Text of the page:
Sadly, this list never gets shorter. And you never know when it's about to get longer.
All of the names change, but a tribute to prominent players in the music world who died sometime over the last 12 months remains a mainstay of the Grammy Awards, an annual moment to take stock of who we've lost, remember those you may have forgotten (or didn't know were gone), and get a taste of just how many people it takes—from the writers and musicians to engineers and label owners—to take a song from an idea in someone's head to a stage or a recording that you get to listen to anytime you want.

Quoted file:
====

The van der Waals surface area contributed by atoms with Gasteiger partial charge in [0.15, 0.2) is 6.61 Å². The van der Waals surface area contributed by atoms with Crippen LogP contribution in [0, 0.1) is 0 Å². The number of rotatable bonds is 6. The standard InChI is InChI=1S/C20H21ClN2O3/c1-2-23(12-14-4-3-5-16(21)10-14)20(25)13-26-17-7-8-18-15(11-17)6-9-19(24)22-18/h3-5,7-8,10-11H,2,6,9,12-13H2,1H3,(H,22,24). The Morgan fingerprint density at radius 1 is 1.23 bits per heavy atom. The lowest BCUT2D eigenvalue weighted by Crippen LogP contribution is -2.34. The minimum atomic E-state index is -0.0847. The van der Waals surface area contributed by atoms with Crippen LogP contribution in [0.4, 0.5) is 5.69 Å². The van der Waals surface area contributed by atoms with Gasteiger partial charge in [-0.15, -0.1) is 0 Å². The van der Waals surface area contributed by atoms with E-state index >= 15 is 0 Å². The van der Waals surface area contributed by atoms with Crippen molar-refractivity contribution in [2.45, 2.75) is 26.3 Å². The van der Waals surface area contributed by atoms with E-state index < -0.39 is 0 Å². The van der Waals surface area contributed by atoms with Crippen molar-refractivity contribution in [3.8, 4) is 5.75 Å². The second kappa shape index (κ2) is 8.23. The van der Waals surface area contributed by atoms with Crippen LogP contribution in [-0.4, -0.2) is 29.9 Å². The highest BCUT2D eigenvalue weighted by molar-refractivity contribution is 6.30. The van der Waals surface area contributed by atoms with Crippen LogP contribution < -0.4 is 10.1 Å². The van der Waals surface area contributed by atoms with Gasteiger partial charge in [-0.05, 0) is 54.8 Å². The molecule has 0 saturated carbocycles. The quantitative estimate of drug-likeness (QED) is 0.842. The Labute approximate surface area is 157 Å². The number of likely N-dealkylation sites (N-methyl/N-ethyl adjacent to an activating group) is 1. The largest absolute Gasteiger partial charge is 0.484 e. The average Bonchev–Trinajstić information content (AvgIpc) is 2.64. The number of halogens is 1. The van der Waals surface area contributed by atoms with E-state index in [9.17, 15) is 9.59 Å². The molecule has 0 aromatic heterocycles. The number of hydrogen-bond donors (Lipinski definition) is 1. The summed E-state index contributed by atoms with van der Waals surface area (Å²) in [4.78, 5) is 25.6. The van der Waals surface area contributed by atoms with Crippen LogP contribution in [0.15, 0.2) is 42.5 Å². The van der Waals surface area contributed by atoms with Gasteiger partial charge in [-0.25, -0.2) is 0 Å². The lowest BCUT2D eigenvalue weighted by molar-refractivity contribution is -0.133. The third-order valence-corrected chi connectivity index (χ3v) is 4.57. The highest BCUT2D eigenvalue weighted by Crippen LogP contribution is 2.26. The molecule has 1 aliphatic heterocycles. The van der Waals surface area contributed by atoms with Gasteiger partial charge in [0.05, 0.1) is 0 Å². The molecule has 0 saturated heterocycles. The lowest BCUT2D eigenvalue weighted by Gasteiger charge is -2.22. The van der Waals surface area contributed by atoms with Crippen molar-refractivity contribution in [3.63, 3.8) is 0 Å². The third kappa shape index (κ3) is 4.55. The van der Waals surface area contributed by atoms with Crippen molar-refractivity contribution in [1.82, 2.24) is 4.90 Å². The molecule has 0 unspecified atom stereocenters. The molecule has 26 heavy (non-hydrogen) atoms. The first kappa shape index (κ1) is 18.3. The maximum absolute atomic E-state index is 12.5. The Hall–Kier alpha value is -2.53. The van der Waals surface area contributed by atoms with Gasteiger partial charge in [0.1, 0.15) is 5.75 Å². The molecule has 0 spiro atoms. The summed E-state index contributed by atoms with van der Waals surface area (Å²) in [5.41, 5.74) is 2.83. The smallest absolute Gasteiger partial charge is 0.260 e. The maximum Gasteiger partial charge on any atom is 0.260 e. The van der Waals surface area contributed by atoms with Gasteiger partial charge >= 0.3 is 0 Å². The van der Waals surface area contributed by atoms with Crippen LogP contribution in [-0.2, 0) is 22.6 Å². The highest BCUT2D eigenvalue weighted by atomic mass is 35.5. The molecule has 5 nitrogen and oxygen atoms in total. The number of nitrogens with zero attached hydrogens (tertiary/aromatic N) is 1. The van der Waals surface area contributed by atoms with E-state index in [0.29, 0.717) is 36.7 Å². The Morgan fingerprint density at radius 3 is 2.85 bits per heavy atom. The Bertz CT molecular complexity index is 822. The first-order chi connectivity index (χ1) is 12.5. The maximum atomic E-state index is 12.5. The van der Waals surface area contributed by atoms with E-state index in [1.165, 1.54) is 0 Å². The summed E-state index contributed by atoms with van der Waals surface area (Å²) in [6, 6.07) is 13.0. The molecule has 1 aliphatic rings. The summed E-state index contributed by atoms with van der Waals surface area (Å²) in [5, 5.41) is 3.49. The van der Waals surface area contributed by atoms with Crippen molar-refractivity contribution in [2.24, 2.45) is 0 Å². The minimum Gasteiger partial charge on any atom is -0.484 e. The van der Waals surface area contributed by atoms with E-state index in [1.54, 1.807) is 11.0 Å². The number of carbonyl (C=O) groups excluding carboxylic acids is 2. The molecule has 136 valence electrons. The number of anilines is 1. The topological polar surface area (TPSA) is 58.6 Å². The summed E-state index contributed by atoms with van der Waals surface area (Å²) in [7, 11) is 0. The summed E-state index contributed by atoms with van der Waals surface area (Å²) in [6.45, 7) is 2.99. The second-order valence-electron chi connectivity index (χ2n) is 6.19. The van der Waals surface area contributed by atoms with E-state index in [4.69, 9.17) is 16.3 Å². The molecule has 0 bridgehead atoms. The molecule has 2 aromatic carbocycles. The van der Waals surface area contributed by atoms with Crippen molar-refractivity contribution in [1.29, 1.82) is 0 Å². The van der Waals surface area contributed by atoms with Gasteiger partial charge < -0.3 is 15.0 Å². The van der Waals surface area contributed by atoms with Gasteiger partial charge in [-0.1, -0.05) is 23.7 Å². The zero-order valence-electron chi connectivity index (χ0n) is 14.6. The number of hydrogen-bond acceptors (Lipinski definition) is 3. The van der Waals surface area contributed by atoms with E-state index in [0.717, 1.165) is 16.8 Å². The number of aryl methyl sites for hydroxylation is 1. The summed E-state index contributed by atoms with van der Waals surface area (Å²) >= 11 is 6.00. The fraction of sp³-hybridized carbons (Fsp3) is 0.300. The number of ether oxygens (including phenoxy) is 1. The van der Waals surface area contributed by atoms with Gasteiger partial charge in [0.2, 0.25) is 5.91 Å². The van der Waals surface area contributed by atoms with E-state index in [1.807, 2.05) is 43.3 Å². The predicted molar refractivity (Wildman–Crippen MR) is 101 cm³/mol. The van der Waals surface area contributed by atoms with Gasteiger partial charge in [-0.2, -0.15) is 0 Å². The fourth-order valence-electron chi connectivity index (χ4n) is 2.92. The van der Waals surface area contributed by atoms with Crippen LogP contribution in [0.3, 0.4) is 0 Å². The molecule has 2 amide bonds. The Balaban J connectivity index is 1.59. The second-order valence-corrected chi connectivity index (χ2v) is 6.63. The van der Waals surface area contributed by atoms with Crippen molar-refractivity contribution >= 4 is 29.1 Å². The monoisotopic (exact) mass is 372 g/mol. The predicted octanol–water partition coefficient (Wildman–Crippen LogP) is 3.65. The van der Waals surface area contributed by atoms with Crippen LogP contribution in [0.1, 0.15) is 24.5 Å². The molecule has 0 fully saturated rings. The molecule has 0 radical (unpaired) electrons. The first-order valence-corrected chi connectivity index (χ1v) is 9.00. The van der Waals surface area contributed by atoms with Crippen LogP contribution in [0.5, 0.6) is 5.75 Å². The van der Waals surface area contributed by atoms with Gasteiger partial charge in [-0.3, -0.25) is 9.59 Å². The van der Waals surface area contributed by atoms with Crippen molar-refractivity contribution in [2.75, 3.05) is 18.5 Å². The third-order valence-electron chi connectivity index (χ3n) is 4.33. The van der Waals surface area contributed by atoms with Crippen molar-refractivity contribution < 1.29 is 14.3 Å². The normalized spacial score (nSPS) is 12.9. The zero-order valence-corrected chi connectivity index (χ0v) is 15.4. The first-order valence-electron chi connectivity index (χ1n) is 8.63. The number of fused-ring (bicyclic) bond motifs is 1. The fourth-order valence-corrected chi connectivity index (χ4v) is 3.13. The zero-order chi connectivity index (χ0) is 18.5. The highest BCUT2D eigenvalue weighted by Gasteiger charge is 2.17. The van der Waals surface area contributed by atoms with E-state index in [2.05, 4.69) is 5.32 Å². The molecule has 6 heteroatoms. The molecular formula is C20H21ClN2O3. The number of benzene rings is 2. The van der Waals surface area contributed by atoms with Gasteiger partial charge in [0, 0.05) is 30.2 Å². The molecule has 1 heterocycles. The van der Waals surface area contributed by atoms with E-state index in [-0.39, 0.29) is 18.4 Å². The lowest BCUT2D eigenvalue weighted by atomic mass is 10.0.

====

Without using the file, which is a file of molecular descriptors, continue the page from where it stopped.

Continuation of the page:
And the world lost a lot of artists due to wildly variant causes since the last Grammys ceremony, from veteran stars such as New Orleans bluesman Dr. John, The Cars frontman Ric Ocasek (not "Rick" Ocasek, whoops), rocker Eddie Money, Rush drummer Neil Peart and actress Doris Day (her Oscar-winning rendition of "Que Sera Sera" from The Man Who Knew Too Much went to No. 2 on the Billboard chart), to younger lives snuffed out way too soon, such as Nipsey Hussle and Juice Wrld.